Reproductive Health And Performance Of The Florida Flock Of Introduced Whooping Cranes, Marilyn G. Spalding, Martin J. Folk, Stephen A. Nesbitt, Richard Kiltie

Proceedings of the North American Crane Workshop

We retrospectively examined the reproductive parameters of 122 breeding-age whooping cranes (Grus americana) in a reintroduced flock in central Florida from 1992 to 2007. The flock performed poorly when compared with an existing wild flock for all reproductive parameters when controlled for age. Pairs first formed in 1995, nested in 1999, and the first chick fledged in 2002. By 2007, 19 of 63 clutches produced 25 chicks, 9 of which fledged. Drought conditions were ruled out as the sole cause of failure when the drought lessened and productivity increased, but not in all years. We examined adult health, mortality, gonad ...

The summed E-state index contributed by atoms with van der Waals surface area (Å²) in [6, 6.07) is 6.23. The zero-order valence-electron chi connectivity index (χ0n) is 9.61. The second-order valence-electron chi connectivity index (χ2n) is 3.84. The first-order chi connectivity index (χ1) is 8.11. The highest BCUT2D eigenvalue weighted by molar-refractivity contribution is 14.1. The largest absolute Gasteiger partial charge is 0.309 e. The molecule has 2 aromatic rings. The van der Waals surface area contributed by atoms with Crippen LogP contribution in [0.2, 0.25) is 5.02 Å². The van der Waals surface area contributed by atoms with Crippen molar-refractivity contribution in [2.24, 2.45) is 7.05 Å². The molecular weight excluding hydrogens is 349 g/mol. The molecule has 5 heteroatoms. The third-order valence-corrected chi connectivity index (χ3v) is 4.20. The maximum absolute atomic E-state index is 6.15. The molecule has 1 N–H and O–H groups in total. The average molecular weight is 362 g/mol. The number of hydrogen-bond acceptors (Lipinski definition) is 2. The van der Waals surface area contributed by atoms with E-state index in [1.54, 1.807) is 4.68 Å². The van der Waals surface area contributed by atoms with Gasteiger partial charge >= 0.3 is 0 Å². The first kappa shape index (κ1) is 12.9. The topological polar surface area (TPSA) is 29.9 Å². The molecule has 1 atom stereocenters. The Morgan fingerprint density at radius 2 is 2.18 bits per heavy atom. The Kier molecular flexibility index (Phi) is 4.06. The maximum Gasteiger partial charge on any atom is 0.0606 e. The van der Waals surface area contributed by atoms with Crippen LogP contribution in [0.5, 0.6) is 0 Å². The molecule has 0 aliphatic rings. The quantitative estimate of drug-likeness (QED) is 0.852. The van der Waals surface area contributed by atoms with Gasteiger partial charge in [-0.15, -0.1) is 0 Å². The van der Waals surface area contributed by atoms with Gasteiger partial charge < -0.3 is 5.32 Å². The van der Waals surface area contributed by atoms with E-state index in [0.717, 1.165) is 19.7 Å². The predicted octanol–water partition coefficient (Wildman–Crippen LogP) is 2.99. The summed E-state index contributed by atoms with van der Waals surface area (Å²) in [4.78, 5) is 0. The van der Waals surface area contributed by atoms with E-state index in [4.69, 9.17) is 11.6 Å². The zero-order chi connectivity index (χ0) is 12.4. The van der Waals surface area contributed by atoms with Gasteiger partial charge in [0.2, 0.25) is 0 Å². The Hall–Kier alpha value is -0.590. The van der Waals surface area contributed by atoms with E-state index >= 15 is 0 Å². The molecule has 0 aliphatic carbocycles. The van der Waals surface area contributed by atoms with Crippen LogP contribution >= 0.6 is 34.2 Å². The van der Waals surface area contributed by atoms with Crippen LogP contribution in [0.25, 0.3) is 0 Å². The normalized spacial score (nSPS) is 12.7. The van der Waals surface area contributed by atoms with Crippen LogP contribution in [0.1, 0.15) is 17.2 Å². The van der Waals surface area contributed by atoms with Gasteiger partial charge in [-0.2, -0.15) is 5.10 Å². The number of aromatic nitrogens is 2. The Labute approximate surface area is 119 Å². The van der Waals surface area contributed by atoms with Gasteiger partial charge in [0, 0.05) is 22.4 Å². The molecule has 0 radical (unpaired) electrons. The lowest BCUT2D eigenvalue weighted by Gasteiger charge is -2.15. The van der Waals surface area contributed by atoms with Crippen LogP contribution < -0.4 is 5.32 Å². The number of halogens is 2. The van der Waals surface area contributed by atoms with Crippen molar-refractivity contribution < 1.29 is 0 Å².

Winter Distribution Of Greater Sandhill Cranes Marked At Breeding Areas In California, Oregon, And Washington, GARY L. IVEY, JOSEPH D. ENGLER, MARTIN J. ST. LOUIS, MARK A. STERN, SEAN CROSS 2010 International Crane Foundation

Winter Distribution Of Greater Sandhill Cranes Marked At Breeding Areas In California, Oregon, And Washington, Gary L. Ivey, Joseph D. Engler, Martin J. St. Louis, Mark A. Stern, Sean Cross

Proceedings of the North American Crane Workshop

Large numbers of greater sandhill cranes (Grus canadensis tabida) have been banded and color-marked at several important breeding sites in the western U.S. since the late 1960s. Crane color-marking began in the late 1960s at Malheur National Wildlife Refuge (NWR) in eastern Oregon. Crane marking programs were initiated at Sycan Marsh, Summer Lake Wildlife Area (both in south-central Oregon), as well as at Modoc NWR in the mid-1980s. In the mid-1990s, a marking program was initiated at Conboy Lake NWR in south-central Washington. This paper reviews winter records and distribution of marked birds from these sites within the Central ...


Whooping Crane Migrational Habitat Use Of The Platte River, Nebraska, 2001-2006, SHAY HOWLIN, CLAYTON DERBY, DALE STRICKLAND 2010 Western EcoSystems Technology, Inc.

Whooping Crane Migrational Habitat Use Of The Platte River, Nebraska, 2001-2006, Shay Howlin, Clayton Derby, Dale Strickland